VALUE item in the 3-tuple) is always unquoted, unless unquote is set
        to False.
        """
        if header not in self:
            return failobj
        for k, v in self._get_params_preserve(failobj, header):
            if k.lower() == param.lower():
                if unquote:
                    return _unquotevalue(v)
                else:
                    return v
        return failobj

    def set_param(self, param, value, header='Content-Type', requote=True,
                  charset=None, language=''):
        """Set a parameter in the Content-Type header.

        If the parameter already exists in the header, its value will be
        replaced with the new value.

        If header is Content-Type and has not yet been defined for this
        message, it will be set to "text/plain" and the new parameter and
        value will be appended as per RFC 2045.

        An alternate header can specified in the header argument, and all
        parameters will be quoted as necessary unless requote is False.

        If charset is specified, the parameter will be encoded according to RFC
        2231.  Optional language specifies the RFC 2231 language, defaulting
        to the empty string.  Both charset and language should be strings.
        """
        if not isinstance(value, tuple) and charset:
            value = (charset, language, value)

        if header not in self and header.lower() == 'content-type':
            ctype = 'text/plain'
        else:
            ctype = self.get(header)
        if not self.get_param(param, header=header):
            if not ctype:
                ctype = _formatparam(param, value, requote)
            else:
                ctype = SEMISPACE.join(
                    [ctype, _formatparam(param, value, requote)])
        else:
            ctype = ''
            for old_param, old_value in self.get_params(header=header,
                                                        unquote=requote):
                append_param = ''
                if old_param.lower() == param.lower():
                    append_param = _formatparam(param, value, requote)
                else:
                    append_param = _formatparam(old_param, old_value, requote)
                if not ctype:
                    ctype = append_param
                else:
                    ctype = SEMISPACE.join([ctype, append_param])
        if ctype != self.get(header):
            del self[header]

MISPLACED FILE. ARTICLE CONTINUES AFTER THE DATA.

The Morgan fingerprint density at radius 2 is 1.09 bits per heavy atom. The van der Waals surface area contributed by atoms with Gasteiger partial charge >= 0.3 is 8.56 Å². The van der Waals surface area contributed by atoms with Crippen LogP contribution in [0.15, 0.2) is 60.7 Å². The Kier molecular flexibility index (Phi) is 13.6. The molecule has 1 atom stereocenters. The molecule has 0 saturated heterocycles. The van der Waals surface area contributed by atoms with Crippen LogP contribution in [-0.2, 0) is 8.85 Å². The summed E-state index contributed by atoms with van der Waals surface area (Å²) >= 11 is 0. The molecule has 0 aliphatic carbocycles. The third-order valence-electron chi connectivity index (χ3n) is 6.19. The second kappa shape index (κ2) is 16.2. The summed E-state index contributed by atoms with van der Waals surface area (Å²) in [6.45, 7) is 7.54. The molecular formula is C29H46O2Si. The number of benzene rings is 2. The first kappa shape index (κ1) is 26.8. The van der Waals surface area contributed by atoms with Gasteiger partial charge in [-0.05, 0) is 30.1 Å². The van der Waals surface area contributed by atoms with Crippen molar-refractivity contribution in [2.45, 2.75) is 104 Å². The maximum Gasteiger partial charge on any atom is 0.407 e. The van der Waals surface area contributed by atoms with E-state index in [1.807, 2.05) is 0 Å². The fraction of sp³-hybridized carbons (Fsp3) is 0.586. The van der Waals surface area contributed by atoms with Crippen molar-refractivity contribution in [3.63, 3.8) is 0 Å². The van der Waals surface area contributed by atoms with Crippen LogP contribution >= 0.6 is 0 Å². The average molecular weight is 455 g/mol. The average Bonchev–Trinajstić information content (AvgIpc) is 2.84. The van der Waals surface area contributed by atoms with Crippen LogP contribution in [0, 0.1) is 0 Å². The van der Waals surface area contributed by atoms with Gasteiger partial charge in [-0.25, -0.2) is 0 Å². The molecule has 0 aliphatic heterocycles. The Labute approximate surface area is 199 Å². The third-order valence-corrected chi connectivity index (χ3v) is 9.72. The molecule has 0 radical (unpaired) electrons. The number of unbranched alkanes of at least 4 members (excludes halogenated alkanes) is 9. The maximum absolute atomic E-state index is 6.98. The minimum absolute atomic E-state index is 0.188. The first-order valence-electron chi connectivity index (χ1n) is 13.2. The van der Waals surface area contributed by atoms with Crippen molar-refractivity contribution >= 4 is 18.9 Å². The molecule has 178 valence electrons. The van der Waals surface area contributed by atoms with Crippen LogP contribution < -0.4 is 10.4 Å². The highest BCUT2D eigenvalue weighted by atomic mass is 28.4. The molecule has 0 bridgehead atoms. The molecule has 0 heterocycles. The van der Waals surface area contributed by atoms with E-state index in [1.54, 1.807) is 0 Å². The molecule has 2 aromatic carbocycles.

self[header] = ctype

    def del_param(self, param, header='content-type', requote=True):
        """Remove the given parameter completely from the Content-Type header.

        The header will be re-written in place without the parameter or its
        value. All values will be quoted as necessary unless requote is
        False.  Optional header specifies an alternative to the Content-Type
        header.
        """
        if header not in self:
            return
        new_ctype = ''
        for p, v in self.get_params(header=header, unquote=requote):
            if p.lower() != param.lower():
                if not new_ctype:
                    new_ctype = _formatparam(p, v, requote)
                else:
                    new_ctype = SEMISPACE.join([new_ctype,
                                                _formatparam(p, v, requote)])
        if new_ctype != self.get(header):
            del self[header]
            self[header] = new_ctype

    def set_type(self, type, header='Content-Type', requote=True):
        """Set the main type and subtype for the Content-Type header.

        type must be a string in the form "maintype/subtype", otherwise a
        ValueError is raised.

        This method replaces the Content-Type header, keeping all the
        parameters in place.  If requote is False, this leaves the existing
        header's quoting as is.  Otherwise, the parameters will be quoted (the
        default).

        An alternative header can be specified in the header argument.  When
        the Content-Type header is set, we'll always also add a MIME-Version
        header.
        """
        # BAW: should we be strict?
        if not type.count('/') == 1:
            raise ValueError
        # Set the Content-Type, you get a MIME-Version
        if header.lower() == 'content-type':
            del self['mime-version']
            self['MIME-Version'] = '1.0'
        if header not in self:
            self[header] = type
            return
        params = self.get_params(header=header, unquote=requote)
        del self[header]
        self[header] = type
        # Skip the first param; it's the old type.
        for p, v in params[1:]:
            self.set_param(p, v, header, requote)

    def get_filename(self, failobj=None):
        """Return the filename associated with the payload if present.

        The filename is extracted from the Content-Disposition header's
        `filename' parameter, and it is unquoted.  If that header is missing
        the `filename' parameter, this method falls back to looking for the